After Kirk, Democrats feel most confident about knocking off Wisconsin Sen. Ron Johnson.  

Republicans have been quick to seize on former Democratic Sen. Russ Feingold, who's running against Johnson, former Pennsylvania Rep. Joe Sestak and former Ohio Gov. Ted Strickland as "retread" candidates  with losing records. But a presidential year presents a ticket-splitting quandary for Republicans.  

'How Are You Going to get Hillary Clinton voters?' New Hampshire hasn’t voted for a Republican presidential candidate since 2000, and with Democrats having landed the female recruit they wanted , Sen. Kelly Ayotte has to carve out a more moderate path to election than she did in 2010. Earlier this week, she became the first Senate Republican to back the EPA’s clean power plan . “Looking at the Obama states, part of the thinking needs to be, 'How are you going to get Hillary Clinton voters?'” a Republican strategist said.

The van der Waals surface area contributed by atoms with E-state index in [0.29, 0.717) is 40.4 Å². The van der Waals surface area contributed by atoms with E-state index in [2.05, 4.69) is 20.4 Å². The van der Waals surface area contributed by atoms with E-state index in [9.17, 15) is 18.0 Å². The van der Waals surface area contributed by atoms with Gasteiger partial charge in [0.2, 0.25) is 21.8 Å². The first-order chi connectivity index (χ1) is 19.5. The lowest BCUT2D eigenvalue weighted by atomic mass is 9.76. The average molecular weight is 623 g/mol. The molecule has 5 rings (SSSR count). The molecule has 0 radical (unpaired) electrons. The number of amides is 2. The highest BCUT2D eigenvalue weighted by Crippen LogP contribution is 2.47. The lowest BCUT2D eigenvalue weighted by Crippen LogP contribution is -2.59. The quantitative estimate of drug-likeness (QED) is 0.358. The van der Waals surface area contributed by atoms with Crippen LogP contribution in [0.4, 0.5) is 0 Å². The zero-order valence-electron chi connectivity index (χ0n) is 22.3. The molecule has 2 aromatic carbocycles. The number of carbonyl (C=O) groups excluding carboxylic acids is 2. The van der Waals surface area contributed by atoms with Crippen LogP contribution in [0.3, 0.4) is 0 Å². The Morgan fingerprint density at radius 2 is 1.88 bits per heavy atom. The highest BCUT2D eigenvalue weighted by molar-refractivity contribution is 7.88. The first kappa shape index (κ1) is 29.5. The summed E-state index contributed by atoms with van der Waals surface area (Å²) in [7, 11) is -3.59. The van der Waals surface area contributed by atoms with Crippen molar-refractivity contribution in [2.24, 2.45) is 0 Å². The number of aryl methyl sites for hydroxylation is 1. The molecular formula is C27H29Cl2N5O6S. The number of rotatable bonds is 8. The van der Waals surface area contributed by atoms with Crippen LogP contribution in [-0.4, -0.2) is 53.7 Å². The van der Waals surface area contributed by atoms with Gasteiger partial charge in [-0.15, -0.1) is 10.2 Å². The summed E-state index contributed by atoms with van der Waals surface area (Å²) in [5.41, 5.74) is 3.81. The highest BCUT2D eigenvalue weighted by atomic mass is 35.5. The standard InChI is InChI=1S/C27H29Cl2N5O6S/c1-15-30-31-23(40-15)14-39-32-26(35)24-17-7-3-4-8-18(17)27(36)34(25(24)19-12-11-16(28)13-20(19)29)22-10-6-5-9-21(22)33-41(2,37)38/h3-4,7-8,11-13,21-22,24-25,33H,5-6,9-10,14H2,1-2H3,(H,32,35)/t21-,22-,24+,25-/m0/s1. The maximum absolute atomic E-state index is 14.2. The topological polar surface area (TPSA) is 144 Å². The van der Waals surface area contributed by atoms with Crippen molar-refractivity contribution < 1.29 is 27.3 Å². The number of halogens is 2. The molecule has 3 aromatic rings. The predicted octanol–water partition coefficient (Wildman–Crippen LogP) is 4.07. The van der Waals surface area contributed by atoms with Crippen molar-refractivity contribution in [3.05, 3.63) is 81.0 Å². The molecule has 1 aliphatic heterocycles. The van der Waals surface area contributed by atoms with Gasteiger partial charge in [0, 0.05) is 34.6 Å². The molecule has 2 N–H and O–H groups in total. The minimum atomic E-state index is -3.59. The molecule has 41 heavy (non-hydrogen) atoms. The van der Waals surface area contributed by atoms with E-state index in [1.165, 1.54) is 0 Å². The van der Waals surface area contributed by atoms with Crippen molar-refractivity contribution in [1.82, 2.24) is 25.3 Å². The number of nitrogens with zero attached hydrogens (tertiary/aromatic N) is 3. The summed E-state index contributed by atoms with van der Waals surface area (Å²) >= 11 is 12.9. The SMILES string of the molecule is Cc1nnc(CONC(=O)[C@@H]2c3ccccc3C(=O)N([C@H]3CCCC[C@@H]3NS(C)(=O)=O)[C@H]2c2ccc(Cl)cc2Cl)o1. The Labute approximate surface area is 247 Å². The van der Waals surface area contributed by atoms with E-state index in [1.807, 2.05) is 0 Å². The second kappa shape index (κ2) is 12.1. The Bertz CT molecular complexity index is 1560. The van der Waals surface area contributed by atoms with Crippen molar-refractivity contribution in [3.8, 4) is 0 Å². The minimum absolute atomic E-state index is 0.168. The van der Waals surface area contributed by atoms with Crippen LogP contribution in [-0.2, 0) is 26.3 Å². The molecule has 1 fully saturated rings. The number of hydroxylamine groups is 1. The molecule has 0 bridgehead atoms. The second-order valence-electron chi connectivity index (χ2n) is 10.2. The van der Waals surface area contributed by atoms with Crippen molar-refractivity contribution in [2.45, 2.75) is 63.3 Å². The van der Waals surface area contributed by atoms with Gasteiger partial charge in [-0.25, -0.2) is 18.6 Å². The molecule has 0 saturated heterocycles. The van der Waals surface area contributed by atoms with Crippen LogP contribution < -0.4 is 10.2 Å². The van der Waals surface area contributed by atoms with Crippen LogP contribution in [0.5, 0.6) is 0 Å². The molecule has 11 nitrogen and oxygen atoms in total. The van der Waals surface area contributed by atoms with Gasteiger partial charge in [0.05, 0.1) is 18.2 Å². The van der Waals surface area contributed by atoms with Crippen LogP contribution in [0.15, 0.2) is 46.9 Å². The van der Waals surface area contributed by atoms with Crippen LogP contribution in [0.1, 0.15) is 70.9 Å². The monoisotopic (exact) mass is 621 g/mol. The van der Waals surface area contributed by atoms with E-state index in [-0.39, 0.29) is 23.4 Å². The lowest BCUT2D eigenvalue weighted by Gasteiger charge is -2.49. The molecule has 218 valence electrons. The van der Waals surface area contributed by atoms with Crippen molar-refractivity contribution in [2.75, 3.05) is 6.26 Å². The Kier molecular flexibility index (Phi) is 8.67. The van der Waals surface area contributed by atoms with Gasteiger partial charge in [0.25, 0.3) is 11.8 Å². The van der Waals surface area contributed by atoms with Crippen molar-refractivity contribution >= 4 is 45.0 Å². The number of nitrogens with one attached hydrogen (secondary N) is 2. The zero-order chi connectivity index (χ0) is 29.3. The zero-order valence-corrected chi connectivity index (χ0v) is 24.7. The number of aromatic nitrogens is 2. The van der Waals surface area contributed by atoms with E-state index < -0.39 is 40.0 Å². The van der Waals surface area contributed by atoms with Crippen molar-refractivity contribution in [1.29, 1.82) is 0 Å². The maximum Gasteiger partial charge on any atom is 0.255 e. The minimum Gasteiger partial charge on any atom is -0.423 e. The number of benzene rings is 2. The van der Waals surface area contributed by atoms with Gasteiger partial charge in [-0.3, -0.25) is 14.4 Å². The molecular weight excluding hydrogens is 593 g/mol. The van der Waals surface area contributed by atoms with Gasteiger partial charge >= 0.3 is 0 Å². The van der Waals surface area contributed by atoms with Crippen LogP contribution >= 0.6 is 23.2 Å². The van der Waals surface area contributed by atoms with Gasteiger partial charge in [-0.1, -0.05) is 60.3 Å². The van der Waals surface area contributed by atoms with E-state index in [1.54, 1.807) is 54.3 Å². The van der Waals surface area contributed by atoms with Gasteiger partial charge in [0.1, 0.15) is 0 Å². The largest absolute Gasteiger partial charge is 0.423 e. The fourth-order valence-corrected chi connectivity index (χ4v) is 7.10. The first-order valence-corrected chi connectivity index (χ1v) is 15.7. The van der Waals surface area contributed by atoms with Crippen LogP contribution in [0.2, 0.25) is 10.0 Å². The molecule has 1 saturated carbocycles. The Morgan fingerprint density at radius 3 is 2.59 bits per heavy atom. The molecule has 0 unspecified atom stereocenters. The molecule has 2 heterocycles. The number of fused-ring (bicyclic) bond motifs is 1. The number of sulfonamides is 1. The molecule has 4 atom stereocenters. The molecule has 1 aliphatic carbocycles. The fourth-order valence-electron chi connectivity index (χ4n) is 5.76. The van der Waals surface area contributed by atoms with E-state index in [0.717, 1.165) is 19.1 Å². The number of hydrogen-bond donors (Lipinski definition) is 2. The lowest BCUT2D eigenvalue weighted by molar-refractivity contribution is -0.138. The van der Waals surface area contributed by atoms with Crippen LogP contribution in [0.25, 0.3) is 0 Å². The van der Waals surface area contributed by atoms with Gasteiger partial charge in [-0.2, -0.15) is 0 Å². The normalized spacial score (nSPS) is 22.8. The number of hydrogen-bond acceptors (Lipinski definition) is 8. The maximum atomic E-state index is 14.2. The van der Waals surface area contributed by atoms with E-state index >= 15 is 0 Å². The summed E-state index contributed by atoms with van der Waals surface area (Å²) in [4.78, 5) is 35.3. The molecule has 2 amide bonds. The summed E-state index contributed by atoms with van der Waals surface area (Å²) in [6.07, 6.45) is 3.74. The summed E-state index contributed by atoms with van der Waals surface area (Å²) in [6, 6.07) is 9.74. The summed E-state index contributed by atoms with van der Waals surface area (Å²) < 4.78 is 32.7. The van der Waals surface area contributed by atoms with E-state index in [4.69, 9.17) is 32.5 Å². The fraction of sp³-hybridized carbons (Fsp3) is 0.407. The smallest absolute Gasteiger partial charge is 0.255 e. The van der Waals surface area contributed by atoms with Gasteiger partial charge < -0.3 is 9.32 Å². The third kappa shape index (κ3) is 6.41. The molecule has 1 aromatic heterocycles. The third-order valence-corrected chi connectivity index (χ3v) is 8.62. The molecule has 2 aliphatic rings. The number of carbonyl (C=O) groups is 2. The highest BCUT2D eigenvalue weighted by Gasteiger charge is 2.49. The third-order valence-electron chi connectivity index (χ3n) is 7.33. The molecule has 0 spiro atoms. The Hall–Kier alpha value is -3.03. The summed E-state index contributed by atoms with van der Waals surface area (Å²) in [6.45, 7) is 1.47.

The Buckeye State has a shorter blue streak at the presidential level. And with an $11 million war chest , and an opponent with a political record in the state, Sen. Rob Portman may have an easier path to re-election.  

Besides Nevada, Florida is the one competitive open-seat race in this year’s landscape. Republicans have a crowded field clamoring to replace Marco Rubio, but Democrats aren’t without their own fractures.  

As in Illinois and Ohio, Democrats point to the fundraising win posted by the DSCC-backed candidate in Florida, Rep. Patrick Murphy, to quell attacks of intraparty division.